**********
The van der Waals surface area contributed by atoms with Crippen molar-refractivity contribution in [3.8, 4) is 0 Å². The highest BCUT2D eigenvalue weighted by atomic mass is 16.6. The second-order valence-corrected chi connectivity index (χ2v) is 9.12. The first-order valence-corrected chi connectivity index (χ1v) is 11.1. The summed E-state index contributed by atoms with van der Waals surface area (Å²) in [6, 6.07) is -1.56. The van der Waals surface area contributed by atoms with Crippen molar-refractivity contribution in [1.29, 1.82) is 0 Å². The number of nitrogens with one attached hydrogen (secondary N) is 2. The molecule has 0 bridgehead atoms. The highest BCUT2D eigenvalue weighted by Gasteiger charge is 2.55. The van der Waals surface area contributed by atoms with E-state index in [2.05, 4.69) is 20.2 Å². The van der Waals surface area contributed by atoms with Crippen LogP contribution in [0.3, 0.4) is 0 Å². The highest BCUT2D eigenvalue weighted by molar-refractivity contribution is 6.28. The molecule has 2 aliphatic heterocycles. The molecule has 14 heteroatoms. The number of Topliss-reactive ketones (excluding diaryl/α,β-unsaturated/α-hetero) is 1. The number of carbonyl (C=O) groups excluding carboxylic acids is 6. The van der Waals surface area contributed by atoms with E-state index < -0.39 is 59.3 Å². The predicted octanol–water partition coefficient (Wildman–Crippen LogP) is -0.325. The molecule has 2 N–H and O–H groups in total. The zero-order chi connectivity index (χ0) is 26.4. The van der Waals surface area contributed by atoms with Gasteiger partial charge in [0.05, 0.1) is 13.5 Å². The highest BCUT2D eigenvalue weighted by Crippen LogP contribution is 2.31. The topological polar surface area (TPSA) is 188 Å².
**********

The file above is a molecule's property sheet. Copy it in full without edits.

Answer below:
The van der Waals surface area contributed by atoms with Crippen molar-refractivity contribution in [3.8, 4) is 0 Å². The highest BCUT2D eigenvalue weighted by atomic mass is 16.6. The second-order valence-corrected chi connectivity index (χ2v) is 9.12. The first-order valence-corrected chi connectivity index (χ1v) is 11.1. The summed E-state index contributed by atoms with van der Waals surface area (Å²) in [6, 6.07) is -1.56. The van der Waals surface area contributed by atoms with Crippen molar-refractivity contribution in [1.29, 1.82) is 0 Å². The number of nitrogens with one attached hydrogen (secondary N) is 2. The molecule has 0 bridgehead atoms. The highest BCUT2D eigenvalue weighted by Gasteiger charge is 2.55. The van der Waals surface area contributed by atoms with E-state index in [2.05, 4.69) is 20.2 Å². The van der Waals surface area contributed by atoms with Crippen LogP contribution in [0.3, 0.4) is 0 Å². The highest BCUT2D eigenvalue weighted by molar-refractivity contribution is 6.28. The molecule has 2 aliphatic heterocycles. The molecule has 14 heteroatoms. The number of Topliss-reactive ketones (excluding diaryl/α,β-unsaturated/α-hetero) is 1. The number of carbonyl (C=O) groups excluding carboxylic acids is 6. The van der Waals surface area contributed by atoms with E-state index < -0.39 is 59.3 Å². The predicted octanol–water partition coefficient (Wildman–Crippen LogP) is -0.325. The molecule has 2 N–H and O–H groups in total. The zero-order chi connectivity index (χ0) is 26.4. The van der Waals surface area contributed by atoms with Gasteiger partial charge in [0.05, 0.1) is 13.5 Å². The highest BCUT2D eigenvalue weighted by Crippen LogP contribution is 2.31. The topological polar surface area (TPSA) is 188 Å².